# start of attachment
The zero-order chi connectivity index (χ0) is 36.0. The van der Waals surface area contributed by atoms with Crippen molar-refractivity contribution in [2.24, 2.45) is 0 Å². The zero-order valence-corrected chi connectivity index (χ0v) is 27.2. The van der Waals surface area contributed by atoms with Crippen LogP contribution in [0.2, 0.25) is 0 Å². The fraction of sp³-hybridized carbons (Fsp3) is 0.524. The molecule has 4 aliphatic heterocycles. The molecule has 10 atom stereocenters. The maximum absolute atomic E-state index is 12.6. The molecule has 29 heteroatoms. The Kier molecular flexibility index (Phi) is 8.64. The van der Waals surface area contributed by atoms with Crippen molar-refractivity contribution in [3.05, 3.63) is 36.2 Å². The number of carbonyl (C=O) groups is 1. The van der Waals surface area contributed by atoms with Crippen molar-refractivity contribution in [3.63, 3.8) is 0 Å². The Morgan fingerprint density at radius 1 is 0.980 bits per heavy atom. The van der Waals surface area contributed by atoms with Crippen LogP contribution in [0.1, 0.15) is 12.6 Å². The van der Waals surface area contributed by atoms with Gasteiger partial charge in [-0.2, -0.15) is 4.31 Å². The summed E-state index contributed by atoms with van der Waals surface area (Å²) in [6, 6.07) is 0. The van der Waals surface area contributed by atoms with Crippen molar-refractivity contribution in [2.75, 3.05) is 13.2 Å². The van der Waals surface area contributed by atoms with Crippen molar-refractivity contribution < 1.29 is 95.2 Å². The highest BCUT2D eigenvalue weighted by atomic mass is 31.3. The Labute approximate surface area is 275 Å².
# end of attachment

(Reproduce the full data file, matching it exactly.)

The zero-order chi connectivity index (χ0) is 36.0. The van der Waals surface area contributed by atoms with Crippen molar-refractivity contribution in [2.24, 2.45) is 0 Å². The zero-order valence-corrected chi connectivity index (χ0v) is 27.2. The van der Waals surface area contributed by atoms with Crippen LogP contribution in [0.2, 0.25) is 0 Å². The fraction of sp³-hybridized carbons (Fsp3) is 0.524. The molecule has 4 aliphatic heterocycles. The molecule has 10 atom stereocenters. The maximum absolute atomic E-state index is 12.6. The molecule has 29 heteroatoms. The Kier molecular flexibility index (Phi) is 8.64. The van der Waals surface area contributed by atoms with Crippen molar-refractivity contribution in [3.05, 3.63) is 36.2 Å². The number of carbonyl (C=O) groups is 1. The van der Waals surface area contributed by atoms with Crippen molar-refractivity contribution in [3.63, 3.8) is 0 Å². The Morgan fingerprint density at radius 1 is 0.980 bits per heavy atom. The van der Waals surface area contributed by atoms with Crippen LogP contribution in [0.1, 0.15) is 12.6 Å². The van der Waals surface area contributed by atoms with Gasteiger partial charge in [-0.2, -0.15) is 4.31 Å². The summed E-state index contributed by atoms with van der Waals surface area (Å²) in [6, 6.07) is 0. The van der Waals surface area contributed by atoms with Crippen molar-refractivity contribution in [2.75, 3.05) is 13.2 Å². The van der Waals surface area contributed by atoms with Crippen molar-refractivity contribution < 1.29 is 95.2 Å². The highest BCUT2D eigenvalue weighted by atomic mass is 31.3. The Labute approximate surface area is 275 Å².